The intention of the framework is not to weaken accountability or disciplinary action where required, but to promote a culture of tackling performance issues through training or other remedial action.

More information about Performance Management can be found on the Department of Health website.

Library documents include:


Expected to begin in 2012, Revalidation is a national process that is being implemented jointly by the GMC and the four Departments of Health. In conjunction with Clinical Governance and Appraisal, the aim of Revalidation is to enable doctors to demonstrate to the GMC (and patients), that they have up to date training and are fit to practice. The process is intended to be relevant to daily practice and should not present an additional burden to busy GPs. 

Implementation of the Revalidation process began in November 2009, when GPs were issued with a license to practice. This will become an assessment of competence once Revalidation is introduced.

Library documents include:

The Revalidation process will require GPs to maintain a portfolio of supporting information to demonstrate that they are meeting the principles set out in Good Medical Practice, including general information providing context about work completed, keeping up to date, an evaluation of the quality of professional work and feedback from colleagues and patients.

The BMA recommend that GPs should start considering what information they might include in their portfolio, including and CPD activity, details of any complaints and resolutions and clinical audit data relating to individuals and departments. This information will be utilised in annual appraisals, which are a requirement of the revalidation programme. Based on this information, and information drawn from the clinical governance system, the Responsible Officer will make a recommendation to the GPC about the doctors' fitness to practise, normally every 5 years.  The GMC will then make a decision about whether to revalidate a doctor according to this recommendation.

The GMC Website provides comprehensive information on all aspects of revalidation and appraisal.

BMA guidance on the Revalidation process can be found on their website including their 3 monthly Revalidation updates and an email address for any revalidation queries.

Revalidation: Guidance for GPs (England) April 2016

The RCGP has approved a new Guide to Supporting Information for Appraisal and Revalidation (March 2016) that aims to reduce inconsistencies in interpretation and simplify and streamline the recommendations.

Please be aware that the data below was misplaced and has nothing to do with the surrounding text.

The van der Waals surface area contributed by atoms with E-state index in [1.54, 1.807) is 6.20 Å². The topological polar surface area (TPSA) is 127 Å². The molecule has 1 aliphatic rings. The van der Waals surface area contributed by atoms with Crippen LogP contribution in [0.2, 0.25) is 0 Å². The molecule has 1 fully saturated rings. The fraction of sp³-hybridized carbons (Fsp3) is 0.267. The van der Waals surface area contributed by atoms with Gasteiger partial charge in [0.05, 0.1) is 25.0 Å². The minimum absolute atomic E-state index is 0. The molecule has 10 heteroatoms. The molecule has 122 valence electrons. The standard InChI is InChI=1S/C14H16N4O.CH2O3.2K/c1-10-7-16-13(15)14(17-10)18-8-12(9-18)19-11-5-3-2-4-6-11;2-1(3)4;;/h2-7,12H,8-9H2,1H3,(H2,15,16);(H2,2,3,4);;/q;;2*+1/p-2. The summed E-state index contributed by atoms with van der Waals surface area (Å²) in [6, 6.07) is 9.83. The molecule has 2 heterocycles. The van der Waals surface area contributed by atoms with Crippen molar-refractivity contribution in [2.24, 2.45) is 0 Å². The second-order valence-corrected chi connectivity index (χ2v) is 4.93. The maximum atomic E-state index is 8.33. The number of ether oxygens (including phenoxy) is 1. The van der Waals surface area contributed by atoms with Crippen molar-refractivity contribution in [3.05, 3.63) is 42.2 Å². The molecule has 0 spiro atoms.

It is designed to ensure that any areas where there has been a lack of clarity are better understood. The guide confirms that:

  • all time spent on learning activities associated with demonstrating the impact of learning on patient care, or other aspects of practice, can be credited as continuing professional development (CPD)
  • Quality over quantity - GPs should provide a few high quality examples that demonstrate how they keep up to date, review what they do, and reflect on their feedback, across the whole of their scope of work over the five year cycle
  • Only incidents that reach the GMC level of harm need to be recorded as Significant Events in the portfolio. Reflection on all such Significant Events is a GMC requirement and must be included whenever they occur
  • GPs only need to do a formal GMC compliant colleague survey once in the revalidation cycle (like all doctors)
  • there are many forms of quality improvement activity and they are all acceptable to demonstrate how you review the quality of what you do, and evaluate changes that you make. There is no requirement for GPs to do a formal two cycle clinical audit once in the five year cycle.

The RCGP recognises that GPs need to be supported by their College in resisting inappropriate additional bureaucracy and is working with key stakeholders such as the BMA GP Committee, GMC and Responsible Office3r networks to look at reducing the regulatory burden.


The guide is available on the RCGP website.